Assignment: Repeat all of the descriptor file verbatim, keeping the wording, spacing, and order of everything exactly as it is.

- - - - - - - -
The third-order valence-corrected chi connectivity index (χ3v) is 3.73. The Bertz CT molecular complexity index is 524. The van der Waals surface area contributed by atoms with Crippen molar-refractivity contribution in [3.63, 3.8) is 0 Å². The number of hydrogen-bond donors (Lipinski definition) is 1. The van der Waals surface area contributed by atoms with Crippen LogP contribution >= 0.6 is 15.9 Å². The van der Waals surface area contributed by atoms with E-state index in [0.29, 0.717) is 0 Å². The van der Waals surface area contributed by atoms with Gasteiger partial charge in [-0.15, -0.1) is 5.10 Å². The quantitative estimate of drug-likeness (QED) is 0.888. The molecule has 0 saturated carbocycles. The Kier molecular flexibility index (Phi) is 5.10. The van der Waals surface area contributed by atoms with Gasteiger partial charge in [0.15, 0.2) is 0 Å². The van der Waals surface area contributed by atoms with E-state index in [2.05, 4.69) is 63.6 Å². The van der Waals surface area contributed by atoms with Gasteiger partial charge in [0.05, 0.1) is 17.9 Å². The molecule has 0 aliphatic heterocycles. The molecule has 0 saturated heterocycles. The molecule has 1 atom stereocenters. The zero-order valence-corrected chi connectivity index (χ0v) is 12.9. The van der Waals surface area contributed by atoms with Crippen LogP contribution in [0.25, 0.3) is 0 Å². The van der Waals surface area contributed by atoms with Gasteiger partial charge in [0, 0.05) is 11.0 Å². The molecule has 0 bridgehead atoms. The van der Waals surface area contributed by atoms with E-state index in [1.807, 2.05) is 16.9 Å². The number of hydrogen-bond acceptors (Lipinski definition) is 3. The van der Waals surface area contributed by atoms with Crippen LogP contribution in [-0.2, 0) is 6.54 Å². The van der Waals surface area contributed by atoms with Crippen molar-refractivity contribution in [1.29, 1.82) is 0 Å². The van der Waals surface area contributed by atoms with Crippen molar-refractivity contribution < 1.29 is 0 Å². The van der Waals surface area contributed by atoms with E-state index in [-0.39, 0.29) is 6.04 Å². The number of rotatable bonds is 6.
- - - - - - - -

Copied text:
The third-order valence-corrected chi connectivity index (χ3v) is 3.73. The Bertz CT molecular complexity index is 524. The van der Waals surface area contributed by atoms with Crippen molar-refractivity contribution in [3.63, 3.8) is 0 Å². The number of hydrogen-bond donors (Lipinski definition) is 1. The van der Waals surface area contributed by atoms with Crippen LogP contribution >= 0.6 is 15.9 Å². The van der Waals surface area contributed by atoms with E-state index in [0.29, 0.717) is 0 Å². The van der Waals surface area contributed by atoms with Gasteiger partial charge in [-0.15, -0.1) is 5.10 Å². The quantitative estimate of drug-likeness (QED) is 0.888. The molecule has 0 saturated carbocycles. The Kier molecular flexibility index (Phi) is 5.10. The van der Waals surface area contributed by atoms with Gasteiger partial charge in [0.15, 0.2) is 0 Å². The van der Waals surface area contributed by atoms with E-state index in [2.05, 4.69) is 63.6 Å². The van der Waals surface area contributed by atoms with Gasteiger partial charge in [0.05, 0.1) is 17.9 Å². The molecule has 0 aliphatic heterocycles. The molecule has 0 saturated heterocycles. The molecule has 1 atom stereocenters. The zero-order valence-corrected chi connectivity index (χ0v) is 12.9. The van der Waals surface area contributed by atoms with Crippen LogP contribution in [0.25, 0.3) is 0 Å². The van der Waals surface area contributed by atoms with Gasteiger partial charge in [0, 0.05) is 11.0 Å². The molecule has 0 bridgehead atoms. The van der Waals surface area contributed by atoms with E-state index in [1.807, 2.05) is 16.9 Å². The number of hydrogen-bond acceptors (Lipinski definition) is 3. The van der Waals surface area contributed by atoms with Crippen LogP contribution in [-0.2, 0) is 6.54 Å². The van der Waals surface area contributed by atoms with Crippen molar-refractivity contribution in [1.29, 1.82) is 0 Å². The van der Waals surface area contributed by atoms with Crippen molar-refractivity contribution < 1.29 is 0 Å². The van der Waals surface area contributed by atoms with E-state index in [-0.39, 0.29) is 6.04 Å². The number of rotatable bonds is 6.